Verification requires external evidence.
Confirmation requires a re-issuance of a believed statement.
To use your example: 'Confirm user account' is asking the user from their perspective. 'Would you like to do this?'. '...
Don't give instructions. Give clear, concise, impossible-to-ignore examples.
(e.g., Bob Jones, Liz Johnson)
The example names that you choose, like the ones here, need to communicate that users are encouraged to enter their "daily use" first/last names, without having to actually type out that direction, which users may glaze over.
Yes - underhanded, but this is not a problem reserved for the web - it's long been an issue for print too.
A couple of years ago, the EU banned pre-ticked boxes on shopping websites in order to prevent such issues as unintentional purchase of insurance or optional extras when purchasing plane tickets, for example.
The legislation does appear to revolve ...
There are chances that user might have no idea about their registration status on the site. And start a fresh registration.
In such a case, best solution would be to OFFER a way to login by inline validation. Before the user reaches the password field, the validation should suggest ways to login as the email is present in database. But, since its not ...
Hiding information behind logins is really bad from the usability standpoint. Imagine you are a user who googles for a certain piece of information.
Workflow on website without registration-wall:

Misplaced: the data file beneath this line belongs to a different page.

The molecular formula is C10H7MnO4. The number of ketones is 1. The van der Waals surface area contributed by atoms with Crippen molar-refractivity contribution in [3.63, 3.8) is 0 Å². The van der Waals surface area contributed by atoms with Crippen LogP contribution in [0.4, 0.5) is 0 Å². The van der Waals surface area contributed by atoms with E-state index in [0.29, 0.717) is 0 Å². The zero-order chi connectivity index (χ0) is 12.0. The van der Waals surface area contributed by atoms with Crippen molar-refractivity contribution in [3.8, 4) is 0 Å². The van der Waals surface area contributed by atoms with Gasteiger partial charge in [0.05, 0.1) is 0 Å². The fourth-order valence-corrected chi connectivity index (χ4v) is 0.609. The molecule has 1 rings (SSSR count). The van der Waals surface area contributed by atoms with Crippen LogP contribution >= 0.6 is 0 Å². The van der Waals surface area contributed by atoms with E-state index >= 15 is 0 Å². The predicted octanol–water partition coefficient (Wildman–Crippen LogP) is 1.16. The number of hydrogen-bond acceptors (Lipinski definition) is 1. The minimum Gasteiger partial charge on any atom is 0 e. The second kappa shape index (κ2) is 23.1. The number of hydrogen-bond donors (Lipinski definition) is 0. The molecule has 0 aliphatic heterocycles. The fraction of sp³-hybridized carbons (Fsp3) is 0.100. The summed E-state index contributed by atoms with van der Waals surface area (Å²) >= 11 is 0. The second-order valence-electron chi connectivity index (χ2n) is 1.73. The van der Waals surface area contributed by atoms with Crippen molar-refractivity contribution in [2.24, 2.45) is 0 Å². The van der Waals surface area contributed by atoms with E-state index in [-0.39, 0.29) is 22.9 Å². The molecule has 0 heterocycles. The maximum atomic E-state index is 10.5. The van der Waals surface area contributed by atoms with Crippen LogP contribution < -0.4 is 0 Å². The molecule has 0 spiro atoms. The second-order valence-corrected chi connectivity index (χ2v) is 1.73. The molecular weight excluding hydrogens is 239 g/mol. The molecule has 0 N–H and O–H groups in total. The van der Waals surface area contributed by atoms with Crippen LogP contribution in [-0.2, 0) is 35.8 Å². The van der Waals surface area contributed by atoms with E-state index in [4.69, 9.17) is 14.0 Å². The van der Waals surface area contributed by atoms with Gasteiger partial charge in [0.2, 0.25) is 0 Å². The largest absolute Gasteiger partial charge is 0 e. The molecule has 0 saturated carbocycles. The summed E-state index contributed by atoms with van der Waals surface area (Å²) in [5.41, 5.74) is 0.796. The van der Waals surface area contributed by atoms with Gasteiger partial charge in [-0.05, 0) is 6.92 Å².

enter search-term into search-engine
click on first result
read question to confirm it's really relevant
Workflow with registration-wall
Where is the best place to ask the user their ethnicity?
Honestly -- in the doctors office.
Unless the benefit to the user is clear then don't ask for it. You wanting to keep track for your own records isn't clear benefit to the user. If it turns out that a user sees value in telling you their ethnicity (like in a doctor's office due to ethnic related ...
It's better to use a special one-time login url.
Reasoning: You want to make the process as easy as possible to have the lowest drop-off rate. Sending someone a temporary password requires them to either retype a password that they haven't chosen, or copy and paste it. It also provides no additional security benefits.
I disagree with the other answers, and say yes, it may make sense (with a couple of caveats).